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Sat Sep 29, 2012 4:02 am

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Groin tear at the Adductor Longus. This is not a very common injury where the tendon portion of the adductor tries to pull away from the pubis bone. In a nut shell after the fact it was a tight psoas major(felt like sore lower back) that tripped the imbalance to injury. There is not a lot of good advice on the healing process even in the medical community but found a orthopedic group that uses the NFL rehab protocol.

No surgery
Count on pool work for 3-4 weeks
Cycling and gym 4-12 weeks
9th week walk and jog fartlek

That where I'm at now. Outlook is running extended aerobic runs 10 weeks from the point I can run 15 mins straight without discomfort. Then speed work can be considered.

This is about double what a Nfl rehab plan time frame is.

I'm just turning 55 and can re state the obvious listen to your body and get the lower core area imbalances fixed before 90 percent effort speed work. Sport massages I felt were a little to self indulgent for a family man but noe feel it could have saved me from this. A stick and foam roller can not solve it all.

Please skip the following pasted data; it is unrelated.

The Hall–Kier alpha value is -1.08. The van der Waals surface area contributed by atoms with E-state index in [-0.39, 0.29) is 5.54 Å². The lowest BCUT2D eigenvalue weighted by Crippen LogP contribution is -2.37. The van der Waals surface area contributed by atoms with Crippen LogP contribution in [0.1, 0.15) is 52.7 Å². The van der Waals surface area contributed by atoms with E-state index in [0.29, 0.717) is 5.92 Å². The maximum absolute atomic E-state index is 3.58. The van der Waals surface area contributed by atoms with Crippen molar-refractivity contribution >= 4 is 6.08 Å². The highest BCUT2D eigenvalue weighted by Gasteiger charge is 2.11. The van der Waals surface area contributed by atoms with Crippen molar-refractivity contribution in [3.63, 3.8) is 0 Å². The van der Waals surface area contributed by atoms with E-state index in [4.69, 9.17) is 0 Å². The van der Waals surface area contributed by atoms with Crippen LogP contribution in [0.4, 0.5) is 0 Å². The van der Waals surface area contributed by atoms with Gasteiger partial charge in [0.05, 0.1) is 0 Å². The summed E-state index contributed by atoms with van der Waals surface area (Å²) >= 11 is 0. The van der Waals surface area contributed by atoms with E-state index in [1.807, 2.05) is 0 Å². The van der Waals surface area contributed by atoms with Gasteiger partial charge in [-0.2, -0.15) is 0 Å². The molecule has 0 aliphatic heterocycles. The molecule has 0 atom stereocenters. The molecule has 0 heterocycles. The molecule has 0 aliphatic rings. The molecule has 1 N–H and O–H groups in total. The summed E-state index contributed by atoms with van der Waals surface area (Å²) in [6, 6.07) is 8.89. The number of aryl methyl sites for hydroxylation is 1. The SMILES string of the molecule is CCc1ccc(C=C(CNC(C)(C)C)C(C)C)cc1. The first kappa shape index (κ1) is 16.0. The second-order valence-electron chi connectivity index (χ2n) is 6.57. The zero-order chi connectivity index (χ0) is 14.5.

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Sat Sep 29, 2012 5:42 pm

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Location: Lafayette, OR

Walkthetalk: How did it happen in the first place? Was it sudden or gradual onset?



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Sat Sep 29, 2012 6:20 pm

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Junior Masters Athlete
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Fidel it was sudden and I hit the track during interval training. I had a bad hamstring pull in college in 1979 and again in 2001. This is more uncomfortable to heal the first few weeks.

If you look at an anatomy diagram and see how the psoas major inserts and the surrounding groin muscles you can see the relationship. I had been able to warm up diligently in June and most of July to get the back loose. I had just come off a 5 day driving vacation which I think tipped things against me on the workout I got hurt.

Rehab guy emphasized how many things hook up to the upper and lower pubis bone area. Presently the lower abs are the last thing that are a bit annoying while jogging. I had a gym trainer this winter and spring and felt all the bases have been covered and was quite lean and strong in July but things go awry. If you have more questions email me at walkthetalk400@aol.com